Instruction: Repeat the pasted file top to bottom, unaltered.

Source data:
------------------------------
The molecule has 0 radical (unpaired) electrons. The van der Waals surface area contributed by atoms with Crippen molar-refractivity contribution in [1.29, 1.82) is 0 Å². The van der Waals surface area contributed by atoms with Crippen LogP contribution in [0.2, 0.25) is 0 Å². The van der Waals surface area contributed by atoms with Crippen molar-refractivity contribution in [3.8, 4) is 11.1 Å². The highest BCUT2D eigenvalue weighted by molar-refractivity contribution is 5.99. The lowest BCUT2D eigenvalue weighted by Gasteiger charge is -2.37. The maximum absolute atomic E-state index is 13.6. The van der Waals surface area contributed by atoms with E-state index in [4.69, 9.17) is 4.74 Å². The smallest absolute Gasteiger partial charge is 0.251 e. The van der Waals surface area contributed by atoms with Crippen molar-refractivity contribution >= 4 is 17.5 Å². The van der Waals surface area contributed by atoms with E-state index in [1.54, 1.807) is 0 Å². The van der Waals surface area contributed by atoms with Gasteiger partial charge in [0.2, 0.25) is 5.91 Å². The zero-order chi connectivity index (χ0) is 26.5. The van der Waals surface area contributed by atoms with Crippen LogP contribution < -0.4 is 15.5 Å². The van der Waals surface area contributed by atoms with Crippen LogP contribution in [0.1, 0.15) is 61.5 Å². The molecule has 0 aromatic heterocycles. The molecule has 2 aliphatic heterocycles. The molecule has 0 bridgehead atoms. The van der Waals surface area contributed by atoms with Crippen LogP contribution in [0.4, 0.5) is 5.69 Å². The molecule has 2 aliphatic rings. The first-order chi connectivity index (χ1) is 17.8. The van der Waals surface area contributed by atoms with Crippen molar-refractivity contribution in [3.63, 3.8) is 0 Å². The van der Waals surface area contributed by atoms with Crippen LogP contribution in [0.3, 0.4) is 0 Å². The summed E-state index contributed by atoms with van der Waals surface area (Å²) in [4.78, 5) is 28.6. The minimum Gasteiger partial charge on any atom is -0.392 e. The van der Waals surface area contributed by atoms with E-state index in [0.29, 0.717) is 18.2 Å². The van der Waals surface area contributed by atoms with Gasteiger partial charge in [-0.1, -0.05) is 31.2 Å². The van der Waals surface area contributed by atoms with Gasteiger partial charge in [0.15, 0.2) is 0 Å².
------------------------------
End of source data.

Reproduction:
The molecule has 0 radical (unpaired) electrons. The van der Waals surface area contributed by atoms with Crippen molar-refractivity contribution in [1.29, 1.82) is 0 Å². The van der Waals surface area contributed by atoms with Crippen LogP contribution in [0.2, 0.25) is 0 Å². The van der Waals surface area contributed by atoms with Crippen molar-refractivity contribution in [3.8, 4) is 11.1 Å². The highest BCUT2D eigenvalue weighted by molar-refractivity contribution is 5.99. The lowest BCUT2D eigenvalue weighted by Gasteiger charge is -2.37. The maximum absolute atomic E-state index is 13.6. The van der Waals surface area contributed by atoms with E-state index in [4.69, 9.17) is 4.74 Å². The smallest absolute Gasteiger partial charge is 0.251 e. The van der Waals surface area contributed by atoms with Crippen molar-refractivity contribution >= 4 is 17.5 Å². The van der Waals surface area contributed by atoms with E-state index in [1.54, 1.807) is 0 Å². The van der Waals surface area contributed by atoms with Gasteiger partial charge in [0.2, 0.25) is 5.91 Å². The zero-order chi connectivity index (χ0) is 26.5. The van der Waals surface area contributed by atoms with Crippen LogP contribution < -0.4 is 15.5 Å². The van der Waals surface area contributed by atoms with Crippen LogP contribution in [0.1, 0.15) is 61.5 Å². The molecule has 0 aromatic heterocycles. The molecule has 2 aliphatic heterocycles. The molecule has 0 bridgehead atoms. The van der Waals surface area contributed by atoms with Crippen LogP contribution in [0.4, 0.5) is 5.69 Å². The molecule has 2 aliphatic rings. The first-order chi connectivity index (χ1) is 17.8. The van der Waals surface area contributed by atoms with Crippen molar-refractivity contribution in [3.63, 3.8) is 0 Å². The van der Waals surface area contributed by atoms with Crippen LogP contribution in [0.3, 0.4) is 0 Å². The summed E-state index contributed by atoms with van der Waals surface area (Å²) in [4.78, 5) is 28.6. The minimum Gasteiger partial charge on any atom is -0.392 e. The van der Waals surface area contributed by atoms with E-state index in [0.29, 0.717) is 18.2 Å². The van der Waals surface area contributed by atoms with Gasteiger partial charge in [-0.1, -0.05) is 31.2 Å². The van der Waals surface area contributed by atoms with Gasteiger partial charge in [0.15, 0.2) is 0 Å².